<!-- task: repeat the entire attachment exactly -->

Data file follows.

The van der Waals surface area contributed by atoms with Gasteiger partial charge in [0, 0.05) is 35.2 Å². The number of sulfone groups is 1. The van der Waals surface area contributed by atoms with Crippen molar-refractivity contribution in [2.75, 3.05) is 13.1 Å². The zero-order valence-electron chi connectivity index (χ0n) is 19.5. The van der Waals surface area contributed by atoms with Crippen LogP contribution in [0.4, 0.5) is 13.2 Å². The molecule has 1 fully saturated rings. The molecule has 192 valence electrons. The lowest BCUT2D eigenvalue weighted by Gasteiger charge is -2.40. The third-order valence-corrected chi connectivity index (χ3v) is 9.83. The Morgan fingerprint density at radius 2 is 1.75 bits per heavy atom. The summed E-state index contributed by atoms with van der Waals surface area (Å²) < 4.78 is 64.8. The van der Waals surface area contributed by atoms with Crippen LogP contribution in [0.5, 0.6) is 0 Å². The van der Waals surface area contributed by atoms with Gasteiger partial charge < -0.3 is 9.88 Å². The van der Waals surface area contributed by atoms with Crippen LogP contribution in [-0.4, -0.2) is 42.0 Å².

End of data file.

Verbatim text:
The van der Waals surface area contributed by atoms with Gasteiger partial charge in [0, 0.05) is 35.2 Å². The number of sulfone groups is 1. The van der Waals surface area contributed by atoms with Crippen molar-refractivity contribution in [2.75, 3.05) is 13.1 Å². The zero-order valence-electron chi connectivity index (χ0n) is 19.5. The van der Waals surface area contributed by atoms with Crippen LogP contribution in [0.4, 0.5) is 13.2 Å². The molecule has 1 fully saturated rings. The molecule has 192 valence electrons. The lowest BCUT2D eigenvalue weighted by Gasteiger charge is -2.40. The third-order valence-corrected chi connectivity index (χ3v) is 9.83. The Morgan fingerprint density at radius 2 is 1.75 bits per heavy atom. The summed E-state index contributed by atoms with van der Waals surface area (Å²) < 4.78 is 64.8. The van der Waals surface area contributed by atoms with Crippen LogP contribution in [0.5, 0.6) is 0 Å². The van der Waals surface area contributed by atoms with Gasteiger partial charge < -0.3 is 9.88 Å². The van der Waals surface area contributed by atoms with Crippen LogP contribution in [-0.4, -0.2) is 42.0 Å².